And let’s talk about developers for a minute before we change gears. “Those” developers. The ones that haven’t made a fortune for $0.99 games that everybody plays this year and forgets about the next. What lies in their future when they realize that 70% of not much is, not much. Do they give up and join a “Big” games publisher like Ubisoft or EA? Well errr… Do they join a big gaming manufacturer like Sony or maybe Nintendo…ummm. Most likely, they join a corporation. Get a real job. Maybe develop an accounting software. You know, grow up and stop doing “foolish, creative things.”

 

Telcos / Mobile Phone Companies : This one’s a sensitive thing. I know many people have ill-feelings about the telcos. Actually it’s a kind of a strange thing. Telcos have always provided communications and networks to people you need to contact. And in return, they just give you a monthly bill. Sometimes, the bill is wrong, people freak out. Most telcos also throw in attractive handphones that are heavily subsidized in return for locking you in to a plan you would have had to pay them or someone else for anyway. In return you get a phone for about $0-200 that you would have had to fork out between $500-$1000. Now with Apple and Facetime and Google and GoogleVoice – people are “happy” to call telcos a dumb pipe. I find this funny. Telcos have ALWAYS been a pipe. Whether you label that as being a dumb or not depends on your level of definition, the same way feature phones suddenly became “stupid” because awesome phones became “smart.”

I don’t think I’ll talk about RIM or Nokia. They’re pioneering, respectful companies who are have contributed immensely to this industry. They deserve better than what they presently have from their current outlook and share prices. But they are also can’t seem to compete against, reality.

No industry has had such shake-up to it’s mix and status quo as the telecommunications one since the introduction of the iPhone. Again analysts and journalists would argue that it’s for the good of the consumer. And it is. It’s not my intention to take sides. But that’s also such a generic, useless statement at times. It’s not good if it’s your father, or brother or sister-in-law that has just got fired because one of these or many other companies had had to downsize or re-organize or re-think their strategies. Arguably again, because of events set in motion by one company.

 

Summary : We live in an amazing point in our civilization where there is so much convergence of art and science and technology. But if we’re not careful, so much of what we have, of pop culture, of real tangible experiences could be relegated to memories of the past. I can no longer visit my favorite comic store – they went bankrupt. I can no longer visit my favorite outlet of CD / Videostore – they had to close outlets due to revenue. The record (yes, vinyl record) store I still go to is located at a 3rd rate hotel shopping complex that probably hasn’t been renovated in over fifty years. And let’s just say that the other tenants there don’t have branches in Milan, Paris or Tokyo.  As a video-gamer, I fear for Nintendo, I really do.  They’re trying their hardest – dual screen, motion sensing, 3D, eShop Store, controller with a screen?!?  – what else would you do?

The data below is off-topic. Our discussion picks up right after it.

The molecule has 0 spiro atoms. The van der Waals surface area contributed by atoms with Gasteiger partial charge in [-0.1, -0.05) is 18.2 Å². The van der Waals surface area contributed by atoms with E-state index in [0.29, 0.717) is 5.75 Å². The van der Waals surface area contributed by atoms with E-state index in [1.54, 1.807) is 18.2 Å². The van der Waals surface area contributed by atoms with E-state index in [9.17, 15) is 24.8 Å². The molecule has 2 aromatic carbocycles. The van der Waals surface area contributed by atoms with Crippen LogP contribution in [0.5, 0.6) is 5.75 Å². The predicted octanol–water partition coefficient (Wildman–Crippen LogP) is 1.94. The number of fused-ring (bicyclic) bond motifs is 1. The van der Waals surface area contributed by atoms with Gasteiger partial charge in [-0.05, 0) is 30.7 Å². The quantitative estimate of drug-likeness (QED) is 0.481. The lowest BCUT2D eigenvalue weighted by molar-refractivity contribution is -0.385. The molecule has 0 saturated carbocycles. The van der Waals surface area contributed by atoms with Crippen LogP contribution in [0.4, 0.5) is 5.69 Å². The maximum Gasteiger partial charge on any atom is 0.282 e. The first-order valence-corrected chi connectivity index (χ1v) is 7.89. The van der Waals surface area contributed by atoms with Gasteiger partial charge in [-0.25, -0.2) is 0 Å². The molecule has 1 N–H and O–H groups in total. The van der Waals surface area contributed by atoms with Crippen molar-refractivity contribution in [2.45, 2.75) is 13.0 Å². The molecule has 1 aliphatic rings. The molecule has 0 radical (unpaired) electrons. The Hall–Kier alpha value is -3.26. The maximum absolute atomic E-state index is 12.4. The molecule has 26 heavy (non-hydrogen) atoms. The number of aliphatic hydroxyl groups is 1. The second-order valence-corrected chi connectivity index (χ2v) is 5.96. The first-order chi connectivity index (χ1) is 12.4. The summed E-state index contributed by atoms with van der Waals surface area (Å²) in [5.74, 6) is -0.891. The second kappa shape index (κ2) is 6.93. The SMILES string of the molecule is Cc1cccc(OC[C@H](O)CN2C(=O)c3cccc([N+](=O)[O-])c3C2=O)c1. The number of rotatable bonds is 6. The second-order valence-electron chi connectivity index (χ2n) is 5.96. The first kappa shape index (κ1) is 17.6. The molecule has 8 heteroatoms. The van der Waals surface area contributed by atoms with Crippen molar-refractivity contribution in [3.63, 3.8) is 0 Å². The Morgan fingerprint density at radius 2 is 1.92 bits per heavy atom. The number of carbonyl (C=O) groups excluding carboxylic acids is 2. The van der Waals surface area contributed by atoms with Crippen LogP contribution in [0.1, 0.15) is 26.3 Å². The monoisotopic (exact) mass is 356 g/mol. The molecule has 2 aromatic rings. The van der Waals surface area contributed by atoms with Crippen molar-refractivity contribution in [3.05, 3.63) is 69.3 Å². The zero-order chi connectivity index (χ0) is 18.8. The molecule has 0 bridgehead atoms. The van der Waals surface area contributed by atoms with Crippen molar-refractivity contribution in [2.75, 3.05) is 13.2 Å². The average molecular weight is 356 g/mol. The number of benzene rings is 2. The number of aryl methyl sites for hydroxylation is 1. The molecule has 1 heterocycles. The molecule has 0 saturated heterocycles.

So it’s just a theory. One dark vision of the future. Kara “Starbuck” Thrace,and her merry band of copiers (Google, HP, Microsoft etc) will lead us to a digital revolution promising  unrivaled content (apps), green pastures (at least 70%) and standardized ecosystems (all online, no need to put on your shoes for that) – for one and all.

It’s going to be a very interesting ride, but definitely not a comfortable one for all.

“The iPod and iTunes ecosystem was created by Apple. It evolved. Platforms were burned. People rebelled. There are now many copies. And they each have a plan.”

 

P.S. : In case the reader doesn’t know (me). This isn’t about hating Apple. If anything it’s about how far behind I feel Apple has left the competition and how it’s carved this path into the future. It certainly isn’t Apple’s fault and it’s pretty much everyone else’s everytime they choose where to shop and what to spend their dollar on. People didn’t care about portable digital music until the iPod, didn’t care about ecosystems until iTunes, and didn’t care about apps until the iPhone. We haven’t even touched on their (amazing award-winning) hardware yet.

I’ve spent my dollars on Apple products for the last two decades of my life.

Advertisements

About this entry